diff options
2 files changed, 52 insertions, 4 deletions
diff --git a/Documentation/RCU/checklist.txt b/Documentation/RCU/checklist.txt
index 49e27cc19385..1d50cf0c905e 100644
--- a/Documentation/RCU/checklist.txt
+++ b/Documentation/RCU/checklist.txt
@@ -144,9 +144,47 @@ over a rather long period of time, but improvements are always welcome!
whether the increased speed is worth it.
8. Although synchronize_rcu() is a bit slower than is call_rcu(),
- it usually results in simpler code. So, unless update performance
- is important or the updaters cannot block, synchronize_rcu()
- should be used in preference to call_rcu().
+ it usually results in simpler code. So, unless update
+ performance is critically important or the updaters cannot block,
+ synchronize_rcu() should be used in preference to call_rcu().
+ An especially important property of the synchronize_rcu()
+ primitive is that it automatically self-limits: if grace periods
+ are delayed for whatever reason, then the synchronize_rcu()
+ primitive will correspondingly delay updates. In contrast,
+ code using call_rcu() should explicitly limit update rate in
+ cases where grace periods are delayed, as failing to do so can
+ result in excessive realtime latencies or even OOM conditions.
+ Ways of gaining this self-limiting property when using call_rcu()
+ include:
+ a. Keeping a count of the number of data-structure elements
+ used by the RCU-protected data structure, including those
+ waiting for a grace period to elapse. Enforce a limit
+ on this number, stalling updates as needed to allow
+ previously deferred frees to complete.
+ Alternatively, limit only the number awaiting deferred
+ free rather than the total number of elements.
+ b. Limiting update rate. For example, if updates occur only
+ once per hour, then no explicit rate limiting is required,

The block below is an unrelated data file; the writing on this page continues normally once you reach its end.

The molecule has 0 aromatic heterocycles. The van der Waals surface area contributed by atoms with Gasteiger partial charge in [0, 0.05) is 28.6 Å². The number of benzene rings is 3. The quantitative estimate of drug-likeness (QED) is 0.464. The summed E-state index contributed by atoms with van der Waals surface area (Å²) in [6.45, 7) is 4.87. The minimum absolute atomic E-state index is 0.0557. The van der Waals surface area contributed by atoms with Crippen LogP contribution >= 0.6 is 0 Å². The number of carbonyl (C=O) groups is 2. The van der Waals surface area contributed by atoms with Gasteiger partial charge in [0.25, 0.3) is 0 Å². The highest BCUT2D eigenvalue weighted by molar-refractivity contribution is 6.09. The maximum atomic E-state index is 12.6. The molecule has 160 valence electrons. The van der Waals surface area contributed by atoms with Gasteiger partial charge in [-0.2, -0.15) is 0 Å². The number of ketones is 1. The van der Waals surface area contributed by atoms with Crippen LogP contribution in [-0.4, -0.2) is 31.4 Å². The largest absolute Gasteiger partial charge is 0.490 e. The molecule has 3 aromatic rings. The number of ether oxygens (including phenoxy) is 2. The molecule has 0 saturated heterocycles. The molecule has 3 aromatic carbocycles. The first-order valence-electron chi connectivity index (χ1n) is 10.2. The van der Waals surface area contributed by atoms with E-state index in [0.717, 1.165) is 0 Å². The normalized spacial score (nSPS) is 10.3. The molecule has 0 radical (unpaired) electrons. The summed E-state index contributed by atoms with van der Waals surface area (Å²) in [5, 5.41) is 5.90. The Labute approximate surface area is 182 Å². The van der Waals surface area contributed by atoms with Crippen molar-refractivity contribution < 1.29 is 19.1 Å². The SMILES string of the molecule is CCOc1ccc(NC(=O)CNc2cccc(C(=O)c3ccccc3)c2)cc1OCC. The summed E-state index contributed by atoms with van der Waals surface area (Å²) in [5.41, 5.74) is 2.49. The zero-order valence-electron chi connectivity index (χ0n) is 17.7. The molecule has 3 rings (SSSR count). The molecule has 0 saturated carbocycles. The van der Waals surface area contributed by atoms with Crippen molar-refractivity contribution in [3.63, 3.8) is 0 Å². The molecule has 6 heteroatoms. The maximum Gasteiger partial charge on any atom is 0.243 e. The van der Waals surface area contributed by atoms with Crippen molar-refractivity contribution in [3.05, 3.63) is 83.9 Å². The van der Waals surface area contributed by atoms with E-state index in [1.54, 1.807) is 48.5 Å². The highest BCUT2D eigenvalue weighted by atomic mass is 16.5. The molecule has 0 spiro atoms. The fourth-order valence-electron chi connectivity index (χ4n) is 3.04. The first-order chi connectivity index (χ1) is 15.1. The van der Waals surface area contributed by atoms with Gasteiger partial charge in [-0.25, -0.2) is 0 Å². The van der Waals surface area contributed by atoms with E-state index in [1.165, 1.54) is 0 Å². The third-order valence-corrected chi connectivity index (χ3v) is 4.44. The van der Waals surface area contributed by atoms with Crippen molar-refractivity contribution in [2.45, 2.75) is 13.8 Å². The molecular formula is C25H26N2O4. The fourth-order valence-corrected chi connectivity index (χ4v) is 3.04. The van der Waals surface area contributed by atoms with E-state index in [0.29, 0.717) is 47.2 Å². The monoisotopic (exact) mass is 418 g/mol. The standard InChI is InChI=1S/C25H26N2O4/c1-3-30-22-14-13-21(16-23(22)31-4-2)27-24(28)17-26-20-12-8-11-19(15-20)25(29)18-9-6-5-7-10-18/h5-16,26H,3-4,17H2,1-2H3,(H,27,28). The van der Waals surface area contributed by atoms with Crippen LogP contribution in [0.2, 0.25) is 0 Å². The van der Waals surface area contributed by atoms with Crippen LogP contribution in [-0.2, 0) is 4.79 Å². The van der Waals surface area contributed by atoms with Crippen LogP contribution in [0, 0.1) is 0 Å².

+ unless your system is already badly broken. The dcache
+ subsystem takes this approach -- updates are guarded
+ by a global lock, limiting their rate.
+ c. Trusted update -- if updates can only be done manually by
+ superuser or some other trusted user, then it might not
+ be necessary to automatically limit them. The theory
+ here is that superuser already has lots of ways to crash
+ the machine.
+ d. Use call_rcu_bh() rather than call_rcu(), in order to take
+ advantage of call_rcu_bh()'s faster grace periods.
+ e. Periodically invoke synchronize_rcu(), permitting a limited
+ number of updates per grace period.
9. All RCU list-traversal primitives, which include
list_for_each_rcu(), list_for_each_entry_rcu(),
diff --git a/Documentation/RCU/whatisRCU.txt b/Documentation/RCU/whatisRCU.txt
index 6e459420ee9f..4f41a60e5111 100644
--- a/Documentation/RCU/whatisRCU.txt
+++ b/Documentation/RCU/whatisRCU.txt
@@ -184,7 +184,17 @@ synchronize_rcu()
blocking, it registers a function and argument which are invoked
after all ongoing RCU read-side critical sections have completed.
This callback variant is particularly useful in situations where
- it is illegal to block.
+ it is illegal to block or where update-side performance is
+ critically important.
+ However, the call_rcu() API should not be used lightly, as use
+ of the synchronize_rcu() API generally results in simpler code.
+ In addition, the synchronize_rcu() API has the nice property
+ of automatically limiting update rate should grace periods
+ be delayed. This property results in system resilience in face
+ of denial-of-service attacks. Code using call_rcu() should limit
+ update rate in order to gain this same sort of resilience. See
+ checklist.txt for some approaches to limiting the update rate.